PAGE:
Animal rescue is daunting and exhausting and that's on a good day! Ask a rescuer why they do it and most of the time their response always revolves around the animals. Unfortunately, rescuers have learned all to well that "people" are the real problem. Disobedient dogs, pet overpopulation, disease and euthanasia all have one controlling or contributing factor and it's humans.
"We rescue because our hope is one day we won't have to rescue. The reality of rescue is not fun. It's heartbreaking, it's unfair, majority of the time there is no justice for these animals and the rescues are there to pick up the bill at the end of the day." -The Rescue Project
Last weekend, The Rescue Project (TRP) received a phone call from a good Samaritan in Kansas City, KS who was calling to report a dog who had been abandoned after the owners moved away. The poor pooch was left alone in the backyard for months with no care. On occasion a neighbor would take the dog food and water but recently had been unable to so they called for help. TRP volunteers thought that the situation would be bad but they had no idea what was in store for them when they arrived.
As TRP volunteers approached the backyard, they found a weak, dying dog that was covered in flies. His body was entangled in a cable tie-out so badly that he couldn't reach the dirty water or empty food bowl near him. As the volunteers got closer, they were horrified to see that the dog had been tangled up in the tie-out for so long that the cable had embedded itself in his armpit. The dog's collar was also embedded at least one-inch under his skin. Within a week, he would have died there alone in a backyard, tied to a pole and deserted by the family that was supposed to love him forever.
TRP carefully loaded the whimpering dog into a crate and they rushed him to Dearborn Animal Clinic where volunteers and Stephanie Henshaw from Love 4 Paws Rescue worked to clean the dog's wounds as much as possible. Henshaw had already graciously agreed to accept the dog, now named "Toby", into her rescue program. After ensuring Toby was as clean and as comfortable as possible they left him to rest up for a big day of surgery the next morning.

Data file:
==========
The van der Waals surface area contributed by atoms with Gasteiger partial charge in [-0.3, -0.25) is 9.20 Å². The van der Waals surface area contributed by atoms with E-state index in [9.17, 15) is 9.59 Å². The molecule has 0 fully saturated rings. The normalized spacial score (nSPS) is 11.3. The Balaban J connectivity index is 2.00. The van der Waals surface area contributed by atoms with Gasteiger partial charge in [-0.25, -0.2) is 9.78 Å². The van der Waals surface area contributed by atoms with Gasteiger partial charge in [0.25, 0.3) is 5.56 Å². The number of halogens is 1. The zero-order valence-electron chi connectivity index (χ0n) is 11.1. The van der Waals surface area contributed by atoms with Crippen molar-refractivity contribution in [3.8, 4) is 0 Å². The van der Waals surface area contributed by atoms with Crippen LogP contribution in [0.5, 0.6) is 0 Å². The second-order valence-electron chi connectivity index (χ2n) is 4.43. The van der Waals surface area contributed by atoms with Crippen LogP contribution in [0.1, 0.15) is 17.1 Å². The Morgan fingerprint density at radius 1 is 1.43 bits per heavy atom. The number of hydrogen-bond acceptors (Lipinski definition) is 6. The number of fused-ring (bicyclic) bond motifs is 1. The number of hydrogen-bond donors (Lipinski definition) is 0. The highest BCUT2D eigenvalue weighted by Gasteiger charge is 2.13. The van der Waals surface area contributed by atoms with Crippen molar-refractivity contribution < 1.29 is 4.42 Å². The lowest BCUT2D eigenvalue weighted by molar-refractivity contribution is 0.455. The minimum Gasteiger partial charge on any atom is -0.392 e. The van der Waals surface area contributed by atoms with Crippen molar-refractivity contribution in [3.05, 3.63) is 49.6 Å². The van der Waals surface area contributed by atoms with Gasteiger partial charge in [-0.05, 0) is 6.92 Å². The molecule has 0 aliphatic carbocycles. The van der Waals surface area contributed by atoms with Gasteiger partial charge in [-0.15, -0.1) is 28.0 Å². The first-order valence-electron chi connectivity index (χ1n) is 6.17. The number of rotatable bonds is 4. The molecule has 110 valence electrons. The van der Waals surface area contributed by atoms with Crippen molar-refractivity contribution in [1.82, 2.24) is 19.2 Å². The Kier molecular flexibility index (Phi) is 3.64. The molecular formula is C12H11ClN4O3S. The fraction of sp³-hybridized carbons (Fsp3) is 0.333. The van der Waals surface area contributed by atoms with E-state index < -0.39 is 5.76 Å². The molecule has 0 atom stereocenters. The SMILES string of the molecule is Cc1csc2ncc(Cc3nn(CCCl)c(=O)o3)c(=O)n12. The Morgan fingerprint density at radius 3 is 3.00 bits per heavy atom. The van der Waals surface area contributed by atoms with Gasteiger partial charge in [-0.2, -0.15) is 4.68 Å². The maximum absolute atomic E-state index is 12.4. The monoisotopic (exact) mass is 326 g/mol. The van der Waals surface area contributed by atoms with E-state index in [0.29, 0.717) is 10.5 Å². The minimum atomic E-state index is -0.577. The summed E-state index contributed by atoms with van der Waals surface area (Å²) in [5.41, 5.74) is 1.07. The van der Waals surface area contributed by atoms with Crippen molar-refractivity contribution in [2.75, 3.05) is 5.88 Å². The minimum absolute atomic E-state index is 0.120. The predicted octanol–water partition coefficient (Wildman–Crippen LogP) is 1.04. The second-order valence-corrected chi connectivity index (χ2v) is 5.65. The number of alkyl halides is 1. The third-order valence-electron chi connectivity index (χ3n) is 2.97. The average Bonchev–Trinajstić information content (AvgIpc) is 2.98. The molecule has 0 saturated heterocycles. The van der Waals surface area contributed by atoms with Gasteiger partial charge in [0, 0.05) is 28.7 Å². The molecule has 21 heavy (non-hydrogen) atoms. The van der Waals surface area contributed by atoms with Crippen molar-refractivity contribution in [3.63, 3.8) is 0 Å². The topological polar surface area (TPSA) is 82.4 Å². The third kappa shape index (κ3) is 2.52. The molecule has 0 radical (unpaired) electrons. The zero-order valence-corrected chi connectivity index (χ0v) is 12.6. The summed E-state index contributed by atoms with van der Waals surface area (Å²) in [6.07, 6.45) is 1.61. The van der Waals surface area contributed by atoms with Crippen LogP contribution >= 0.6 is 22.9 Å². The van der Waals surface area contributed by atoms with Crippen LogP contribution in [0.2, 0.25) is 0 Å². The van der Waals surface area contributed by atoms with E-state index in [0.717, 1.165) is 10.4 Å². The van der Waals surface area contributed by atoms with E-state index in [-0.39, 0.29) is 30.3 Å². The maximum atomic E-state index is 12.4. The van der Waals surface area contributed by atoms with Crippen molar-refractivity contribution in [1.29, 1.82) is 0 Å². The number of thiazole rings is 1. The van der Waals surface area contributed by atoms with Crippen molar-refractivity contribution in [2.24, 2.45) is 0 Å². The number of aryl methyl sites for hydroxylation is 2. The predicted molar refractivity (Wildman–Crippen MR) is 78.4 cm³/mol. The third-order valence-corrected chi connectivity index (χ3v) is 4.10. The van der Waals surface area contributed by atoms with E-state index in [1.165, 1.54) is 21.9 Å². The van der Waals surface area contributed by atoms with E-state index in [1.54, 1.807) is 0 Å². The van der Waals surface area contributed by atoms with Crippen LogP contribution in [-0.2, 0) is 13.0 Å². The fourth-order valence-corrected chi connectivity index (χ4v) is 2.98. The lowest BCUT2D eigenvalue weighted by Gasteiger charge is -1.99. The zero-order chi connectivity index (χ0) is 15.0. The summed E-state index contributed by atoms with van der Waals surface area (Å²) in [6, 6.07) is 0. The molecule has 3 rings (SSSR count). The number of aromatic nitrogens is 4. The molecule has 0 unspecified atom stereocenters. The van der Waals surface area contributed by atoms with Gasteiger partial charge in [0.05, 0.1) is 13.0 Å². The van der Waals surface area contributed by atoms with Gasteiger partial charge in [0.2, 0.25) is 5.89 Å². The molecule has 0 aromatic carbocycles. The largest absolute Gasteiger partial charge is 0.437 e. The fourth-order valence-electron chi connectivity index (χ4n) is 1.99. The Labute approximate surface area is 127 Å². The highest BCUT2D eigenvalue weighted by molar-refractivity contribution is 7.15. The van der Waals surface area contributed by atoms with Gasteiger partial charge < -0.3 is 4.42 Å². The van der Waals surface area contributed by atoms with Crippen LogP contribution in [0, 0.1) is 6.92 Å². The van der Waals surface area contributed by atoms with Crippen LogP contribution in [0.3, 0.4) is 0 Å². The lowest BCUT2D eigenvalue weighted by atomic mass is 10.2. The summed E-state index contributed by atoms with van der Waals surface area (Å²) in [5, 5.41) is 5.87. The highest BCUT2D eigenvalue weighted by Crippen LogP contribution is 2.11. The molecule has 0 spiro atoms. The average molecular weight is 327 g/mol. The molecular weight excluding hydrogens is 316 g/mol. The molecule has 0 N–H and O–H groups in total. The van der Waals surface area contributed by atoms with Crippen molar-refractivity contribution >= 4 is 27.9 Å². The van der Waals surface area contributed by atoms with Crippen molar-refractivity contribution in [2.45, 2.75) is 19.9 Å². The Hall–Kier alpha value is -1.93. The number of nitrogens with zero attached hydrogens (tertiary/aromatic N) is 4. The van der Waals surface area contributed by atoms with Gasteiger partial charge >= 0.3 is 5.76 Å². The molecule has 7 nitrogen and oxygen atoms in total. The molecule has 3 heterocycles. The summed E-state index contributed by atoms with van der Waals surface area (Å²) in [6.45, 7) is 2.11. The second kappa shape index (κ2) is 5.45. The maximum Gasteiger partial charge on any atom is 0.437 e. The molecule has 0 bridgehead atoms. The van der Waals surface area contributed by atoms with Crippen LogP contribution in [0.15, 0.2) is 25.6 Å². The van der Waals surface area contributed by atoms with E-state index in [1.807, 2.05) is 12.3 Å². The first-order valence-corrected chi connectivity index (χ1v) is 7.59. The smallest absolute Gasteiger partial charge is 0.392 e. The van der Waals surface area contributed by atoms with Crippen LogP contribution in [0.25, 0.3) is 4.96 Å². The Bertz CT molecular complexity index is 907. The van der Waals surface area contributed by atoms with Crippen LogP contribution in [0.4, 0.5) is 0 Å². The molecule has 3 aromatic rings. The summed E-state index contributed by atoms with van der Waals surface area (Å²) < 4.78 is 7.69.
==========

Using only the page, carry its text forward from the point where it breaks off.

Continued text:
On Monday morning Toby pulled through surgery like the strong, courageous dog that he is. Stephanie Henshaw with Love 4 Paws told KSHB 41 reporters,
"What happened to this dog is just pure negligence. I mean, they would have been better off before moving out of the house to untie this dog and let him run the streets of KCK and fend for himself, so in essence they literally left him to die."
Toby has a very long recovery ahead of him but that won't deter The Rescue Project or Love 4 Paws volunteers from whispering promises of a better life into his ear.
"People are not being prosecuted appropriately and until we get better laws in place, unfortunately, we'll continue to see more situations like Toby's. We will work every angle to make sure justice is served for Toby." -Andrea Knobbe, Executive Director, The Rescue Project
It's against the law to abandon a dog in Wyandotte County and violators face a misdemeanor charge and a fine up to $1,000. Sadly, animal welfare laws are often ignored, even by law enforcement. Animal lovers and advocates think the penalties and lack of prosecution on animal abuse cases just isn't enough.
"If you can raise the expectation, than you have a better chance of people actually following the rules." Keith Wiedenkeller, president and CEO of the Humane Society of Greater Kansas City told KSHB 41 on Monday.
Toby is in need of a caring foster home to help him through his recovery. If you're interested in fostering or adopting Toby, contact Stephanie at Love 4 Paws via Facebook by clicking here or by the website at www.love4pawsrescue.org. Donations are also needed to assist in payment of the massive veterinarian bills this sweet boy is sure to have.
The Rescue Project is a 501(c)3 non-profit organization that's dedicated to improving the lives of needy animals living in under-served Kansas City communities. TRP presents community education programs on animal overpopulation and disease control. TRP volunteers can be seen in classrooms educating students or in the field educating pet owners on how to properly care for pets. Best of all, they are in backyards poised with bolt-cutters and ready to replace dogs' heavy log chains with safer cable tie-outs. TRP also provides fly bags and SWAT ointment to aid in deterring the pesky flies that most outreach dogs have. Monetary and item donations are encouraged. For more information, visit www.therescueproject.net or check them out on Facebook.
If you see a neglected dog in Kansas City, call your local animal control first. If you receive no response, contact The Rescue Project at (816) 366-5434.